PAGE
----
A strange Oval Office meeting

President Trump met with Russia’s foreign minister, Sergey Lavrov, left, and their ambassador to the U.S., Sergei Kislyak.
Russian Foreign Ministry via The New York Times
President Trump met with Russia’s foreign minister, Sergey Lavrov, left, and their ambassador to the U.S., Sergei Kislyak.

Welcome to Trump Today, a one-stop entry point for the latest news on the 45th president of the United States.

Afternoon update

President Donald J. Trump blasted former FBI Director James Comey as a “showboat” and a “grandstander.” Trump also told Lester Holt of NBC News that he planned to fire Comey regardless of the recommendations he received from Attorney General Jeff Sessions and Deputy Attorney General Rod Rosenstein. A Trump spokeswoman said he had been thinking about the firing “for months.”


White House officials had previously said that Trump made his decision based on the recommendations. Principal Deputy Press Secretary Sarah Sanders said at Thursday’s media briefing that the recommendations “further solidified the decision” Trump had already made.

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The original explanation for the firing this week, laid out in a memo by Rosenstein, was that Comey had mishandled the conclusion of the Hillary Clinton e-mail investigation. Now reports are emerging that Trump had been angry with Comey over a number of issues, including Comey’s pursuit of the investigation into Trump campaign contacts with Russia and his seeming disinterest in pursuing media leaks.

The White House has justified Comey’s ouster by saying the director had lost the confidence of the FBI rank and file. But acting FBI director Andrew McCabe told a congressional committee that he held Comey in the “absolute highest regard” and the “vast majority of FBI employees enjoyed a deep, positive connection to the director.” Sanders said at the briefing she had heard from “countless” FBI workers supporting Trump’s decision, but she declined to provide a specific number.

Russian President Vladimir Putin weighed in on the Comey firing, telling CBS News, “We have nothing to do with it.”

The morning headlines


A sense of uncertainty pervaded Washington as the White House struggled to explain Trump’s sudden firing of Comey, who appeared to have been stepping up his probe of Trump campaign contacts with Russia, the Globe’s Matt Viser reports.

Deputy Attorney General Rod J. Rosenstein was the man whom Comey recently asked for more funds for the Trump-Russia investigation. He also wrote the memo that Trump officials originally used to justify Comey’s firing. The Washington Post reports that he threatened to resign after being portrayed as the prime mover in the dismissal. The Globe’s Annie Linskey took a closer look at who Rosenstein is.

Senate Republicans questioned the timing of the firing, but they sought to squash demands for a special counsel to independently review Trump-Russia ties, the Globe’s Astead W. Herndon reports.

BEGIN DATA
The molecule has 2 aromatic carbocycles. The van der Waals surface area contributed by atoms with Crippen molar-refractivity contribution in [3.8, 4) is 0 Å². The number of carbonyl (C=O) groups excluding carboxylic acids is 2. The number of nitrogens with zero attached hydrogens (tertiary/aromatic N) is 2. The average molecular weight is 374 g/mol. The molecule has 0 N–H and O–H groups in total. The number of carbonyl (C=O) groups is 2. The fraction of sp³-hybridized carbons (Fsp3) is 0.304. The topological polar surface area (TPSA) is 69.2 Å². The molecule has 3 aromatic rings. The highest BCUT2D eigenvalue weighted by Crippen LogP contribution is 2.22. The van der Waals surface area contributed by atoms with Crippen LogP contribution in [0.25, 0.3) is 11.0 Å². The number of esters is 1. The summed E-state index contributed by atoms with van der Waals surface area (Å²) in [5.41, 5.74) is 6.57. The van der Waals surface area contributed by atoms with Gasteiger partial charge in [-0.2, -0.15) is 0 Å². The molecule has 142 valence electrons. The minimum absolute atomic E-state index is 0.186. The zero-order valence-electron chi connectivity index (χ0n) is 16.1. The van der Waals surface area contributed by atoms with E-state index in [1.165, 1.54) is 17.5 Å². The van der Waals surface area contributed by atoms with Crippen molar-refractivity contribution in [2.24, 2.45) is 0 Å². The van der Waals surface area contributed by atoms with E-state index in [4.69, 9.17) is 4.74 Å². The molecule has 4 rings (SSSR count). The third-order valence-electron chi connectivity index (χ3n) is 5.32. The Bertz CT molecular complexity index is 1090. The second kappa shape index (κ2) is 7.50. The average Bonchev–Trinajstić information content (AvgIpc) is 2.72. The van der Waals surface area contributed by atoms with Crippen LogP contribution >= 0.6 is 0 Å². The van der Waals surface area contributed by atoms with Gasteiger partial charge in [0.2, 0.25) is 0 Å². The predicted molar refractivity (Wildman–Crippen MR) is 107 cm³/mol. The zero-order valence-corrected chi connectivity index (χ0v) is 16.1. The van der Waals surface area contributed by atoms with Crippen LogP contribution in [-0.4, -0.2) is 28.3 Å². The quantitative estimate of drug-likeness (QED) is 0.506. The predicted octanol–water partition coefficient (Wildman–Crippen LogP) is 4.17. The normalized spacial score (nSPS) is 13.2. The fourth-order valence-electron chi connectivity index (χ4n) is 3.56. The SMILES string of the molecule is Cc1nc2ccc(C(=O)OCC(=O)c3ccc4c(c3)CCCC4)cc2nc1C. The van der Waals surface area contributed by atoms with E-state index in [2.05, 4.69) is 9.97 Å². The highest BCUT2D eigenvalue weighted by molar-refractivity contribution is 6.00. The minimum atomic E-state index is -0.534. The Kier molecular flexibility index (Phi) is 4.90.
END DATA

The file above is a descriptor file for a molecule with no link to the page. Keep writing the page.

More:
Chip Somodevilla/Getty Images
Senate Intelligence Committee ranking member Mark Warner and Chairman Richard Burr.

Congressional committees have also been investigating Trump-Russia ties, along with the FBI. The Senate Intelligence Committee, as part of its probe, has subpoenaed documents from Trump’s ousted national security adviser Michael Flynn. The committee said it was acting after Flynn refused to cooperate with a late April request for the documents.

Trump’s Oval Office meeting with Russian Foreign Minister Sergey Lavrov was strangely timed and its attendees included Sergey Kislyak, the Russian ambassador whose contacts with several Trump associates have been eyed with suspicion. Lavrov’s joking about Comey’s firing didn’t help. People also raised security concerns because a photographer for a Russian state-owned news agency took pictures.


Even before the furor over the firing of Comey, the Republican president’s popularity was dropping. A new poll finds that his disapproval numbers have risen to 58 percent, while his approval numbers have dropped to 36 percent.

Today’s schedule

After several days of keeping a lower profile, Trump had no events at all on his public schedule for Thursday.

Sanders briefed the media.

What’s he been tweeting?

Trump was quiet on Twitter into Thursday afternoon.

On Wednesday night, after a busy day of tweeting, he posted one final tweet that included a mashup of clips of Democrats and others criticizing Comey. Many Democrats were outraged with Comey’s handling of the conclusion of the Hillary Clinton e-mail investigation. But in recent months that issue had receded into the background, which is why it was a surprise for Trump’s team to present it as the rationale for firing Comey.

More headlines

Health and Human Services Secretary Tom Price defended the West Virginia Capitol police after they arrested a journalist for “aggressively” asking him questions at the capitol building, the Globe’s Christina Prignano reports.

Education Secretary Betsy DeVos, a billionaire proponent of charter schools, was booed when she gave the keynote address at Bethune-Cookman University, a historically black school in Florida.

The briefing

Principal Deputy Press Secretary Sanders was grilled three days in a row at media briefings.

Here’s video of her performance Wednesday when she was questioned about the firing of James Comey, despite a plea for them to be nice to her on her daughter’s 5th birthday. Her account of the firing was one of several versions that has emerged from the White House. The Q and A begins at about 3:30 on the tape.

Comic relief

The late-night shows were caught a little off guard by the firing of Comey late Tuesday afternoon. But they made a comeback Wednesday night. Here’s Seth Meyers on “Late Night” taking “A Closer Look.”

Trevor Noah of “The Daily Show” also had a lively take on Comey’s firing.